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Spectrum of Thalassemia and Hemoglobinopathy Using Capillary Zone Electrophoresis: A Facility-Based Single Centred Study at icddr,b in Bangladesh

Clinical Hematology and Cancer Biology Laboratory, Laboratory Sciences and Services Division, International Centre for Diarrhoeal Disease Research, Bangladesh (icddr,b), Dhaka 1212, Bangladesh
Laboratory of Gut-Brain Signaling, Laboratory Sciences and Services Division, International Centre for Diarrhoeal Disease Research, Bangladesh (icddr,b), Dhaka 1212, Bangladesh
Mechanobiology Laboratory, Department of Biochemistry and Molecular Biology, University of Texas Medical Branch, Galveston, TX 77555, USA
Author to whom correspondence should be addressed.
Thalass. Rep. 2023, 13(2), 131-143;
Received: 16 March 2023 / Revised: 26 April 2023 / Accepted: 5 May 2023 / Published: 10 May 2023
(This article belongs to the Special Issue Thalassemia Syndromes in Developing Countries: Has Anything Changed?)


Background: Although the global thalassemia zone covers Bangladesh, there are very limited studies conducted in this region. Therefore, the focus of our study is to understand the prevalence and burden of thalassemia and hemoglobinopathy in Bangladesh. Methods: The analysis was based on a retrospective evaluation of laboratory diagnoses between 2007 January and 2021 October. A total of 8503 specimens were sampled and analyzed which were either referred by corresponding physicians or self-referred. This was neither any epidemiological nationwide survey nor was the study population chosen randomly. Hematological data were obtained through capillary zone electrophoresis and corresponding complete blood count. Results: 1971 samples (~23.18% of the total) were found with at least one inherited hemoglobin disorder. The most common hemoglobin disorder observed was the hemoglobin E (Hb E) trait (10.67%), followed by the β-thalassemia trait (8.4%), homozygotic Hb E (1.59%), and Hb E/β-thalassemia (1.58%). Other variants found in this study with minimal percentages were Hb N-Seattle, Hb S, Hb D-Punjab, Hb Lepore, Hb C, Hb Hope, Hb H, and hereditary persistence of fetal hemoglobin. Discussion: The pattern of thalassemia and hemoglobinopathy in our study is diverse and heterogeneous. A broad and detailed spectrum of such inherited hemoglobin disorders will ultimately be helpful in implementing nationwide thalassemia management and strategy policy in Bangladesh.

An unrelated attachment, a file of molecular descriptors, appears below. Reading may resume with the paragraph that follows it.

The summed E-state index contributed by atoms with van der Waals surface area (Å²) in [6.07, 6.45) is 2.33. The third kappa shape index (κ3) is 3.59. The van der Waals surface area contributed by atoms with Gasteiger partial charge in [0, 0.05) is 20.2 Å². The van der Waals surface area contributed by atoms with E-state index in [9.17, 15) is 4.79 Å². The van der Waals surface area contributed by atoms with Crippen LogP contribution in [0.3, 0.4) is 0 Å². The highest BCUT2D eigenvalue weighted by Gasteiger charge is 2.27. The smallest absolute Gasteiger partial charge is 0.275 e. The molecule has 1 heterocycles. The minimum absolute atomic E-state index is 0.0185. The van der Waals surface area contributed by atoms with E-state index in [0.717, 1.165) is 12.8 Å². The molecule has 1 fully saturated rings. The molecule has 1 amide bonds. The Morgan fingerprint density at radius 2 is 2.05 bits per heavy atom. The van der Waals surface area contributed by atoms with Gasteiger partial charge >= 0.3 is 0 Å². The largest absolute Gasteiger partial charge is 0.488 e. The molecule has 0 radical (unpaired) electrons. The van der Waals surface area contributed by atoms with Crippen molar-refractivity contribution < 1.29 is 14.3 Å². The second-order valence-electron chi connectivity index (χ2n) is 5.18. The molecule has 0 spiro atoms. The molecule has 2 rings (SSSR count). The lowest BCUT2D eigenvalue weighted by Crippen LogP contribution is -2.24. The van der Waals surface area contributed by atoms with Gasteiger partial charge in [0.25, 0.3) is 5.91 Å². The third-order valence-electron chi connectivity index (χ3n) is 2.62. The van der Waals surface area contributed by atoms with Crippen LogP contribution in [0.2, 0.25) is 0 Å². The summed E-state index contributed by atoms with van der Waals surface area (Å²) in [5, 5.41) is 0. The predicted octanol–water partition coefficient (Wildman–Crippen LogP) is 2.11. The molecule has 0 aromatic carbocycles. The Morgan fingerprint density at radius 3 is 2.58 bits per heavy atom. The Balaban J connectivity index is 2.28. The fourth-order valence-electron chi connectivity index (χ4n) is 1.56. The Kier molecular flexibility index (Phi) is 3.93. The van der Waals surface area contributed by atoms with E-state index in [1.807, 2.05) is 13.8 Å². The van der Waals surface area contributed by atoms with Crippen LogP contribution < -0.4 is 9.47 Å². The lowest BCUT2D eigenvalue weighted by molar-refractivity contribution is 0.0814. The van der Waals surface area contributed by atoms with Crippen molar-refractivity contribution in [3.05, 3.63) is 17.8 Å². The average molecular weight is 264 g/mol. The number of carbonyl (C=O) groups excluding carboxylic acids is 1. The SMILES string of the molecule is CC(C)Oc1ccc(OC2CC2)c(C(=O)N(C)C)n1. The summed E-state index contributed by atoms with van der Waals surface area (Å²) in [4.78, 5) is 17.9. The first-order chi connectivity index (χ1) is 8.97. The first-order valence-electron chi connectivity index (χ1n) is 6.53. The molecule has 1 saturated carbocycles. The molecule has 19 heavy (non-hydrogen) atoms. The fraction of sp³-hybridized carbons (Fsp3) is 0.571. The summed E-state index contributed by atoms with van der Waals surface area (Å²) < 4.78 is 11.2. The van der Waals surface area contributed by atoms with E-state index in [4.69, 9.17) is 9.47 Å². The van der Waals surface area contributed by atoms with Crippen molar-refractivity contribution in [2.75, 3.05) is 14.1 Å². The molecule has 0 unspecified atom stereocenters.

1. Introduction

Inherited hemoglobin disorders are the most common non-communicable autosomal recessive blood disorder posing major public health concerns in many parts of the world including Bangladesh [1,2,3,4]. Inherited hemoglobin disorders can be qualitative (or structural) irregularities having different types of mutations [5] or can be quantitative (or regulation) abnormalities resulting in a decreased or unbalanced synthesis of at least one globin polypeptide chain (alpha, α; beta, β; gamma, γ or delta, δ) in hemoglobin (Hb) tetramer [6,7]. Structural irregularities are responsible for hemoglobinopathies whereas thalassemias result from quantitative defects in globin chain production [8]. Hemoglobinopathies and thalassemias with high prevalence in tropical and subtropical areas covering Africa, Southeast Asia and the Mediterranean basin are now globally distributed due to increased migratory patterns and lack of preventive awareness among suspected populations [9,10].
As the global thalassemia zone covering tropical and sub-tropical areas includes Bangladesh, the prevalence and epidemiological burden of hemoglobinopathies and thalassemias in this country are essential to consider [1,9]. In Bangladesh, 1–5% (average 3.35%) population are β-thalassemia carriers while about 10% are carrying the Hb E trait [11]. However, the prevalence of the Hb E trait is higher (~36%) in endogenous tribal groups in Bangladesh [12]. According to Thalassemia International Foundation, the birth incidence of having thalassemia and hemoglobinopathy syndromes is 350 in 1 million population which is particularly higher in tribal populations (600 in 1 million) in Bangladesh. However, due to the lack of population-based data and a national patient registry, the exact detailed information on the epidemiological burden of thalassemia and hemoglobinopathy in Bangladesh is inadequate [11].